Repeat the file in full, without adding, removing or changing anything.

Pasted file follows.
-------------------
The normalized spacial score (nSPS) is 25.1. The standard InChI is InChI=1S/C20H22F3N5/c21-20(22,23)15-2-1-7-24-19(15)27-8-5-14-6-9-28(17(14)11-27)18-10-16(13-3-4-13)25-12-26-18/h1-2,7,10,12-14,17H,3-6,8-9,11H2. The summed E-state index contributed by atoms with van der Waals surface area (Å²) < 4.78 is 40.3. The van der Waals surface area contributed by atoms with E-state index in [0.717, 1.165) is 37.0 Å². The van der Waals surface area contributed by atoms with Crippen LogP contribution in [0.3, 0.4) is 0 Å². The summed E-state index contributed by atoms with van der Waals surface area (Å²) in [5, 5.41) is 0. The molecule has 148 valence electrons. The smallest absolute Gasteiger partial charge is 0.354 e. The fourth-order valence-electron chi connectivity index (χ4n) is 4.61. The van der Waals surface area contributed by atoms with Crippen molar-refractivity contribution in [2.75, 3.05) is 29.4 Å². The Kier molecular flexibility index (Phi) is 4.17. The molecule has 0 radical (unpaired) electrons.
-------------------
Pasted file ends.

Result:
The normalized spacial score (nSPS) is 25.1. The standard InChI is InChI=1S/C20H22F3N5/c21-20(22,23)15-2-1-7-24-19(15)27-8-5-14-6-9-28(17(14)11-27)18-10-16(13-3-4-13)25-12-26-18/h1-2,7,10,12-14,17H,3-6,8-9,11H2. The summed E-state index contributed by atoms with van der Waals surface area (Å²) < 4.78 is 40.3. The van der Waals surface area contributed by atoms with E-state index in [0.717, 1.165) is 37.0 Å². The van der Waals surface area contributed by atoms with Crippen LogP contribution in [0.3, 0.4) is 0 Å². The summed E-state index contributed by atoms with van der Waals surface area (Å²) in [5, 5.41) is 0. The molecule has 148 valence electrons. The smallest absolute Gasteiger partial charge is 0.354 e. The fourth-order valence-electron chi connectivity index (χ4n) is 4.61. The van der Waals surface area contributed by atoms with Crippen molar-refractivity contribution in [2.75, 3.05) is 29.4 Å². The Kier molecular flexibility index (Phi) is 4.17. The molecule has 0 radical (unpaired) electrons.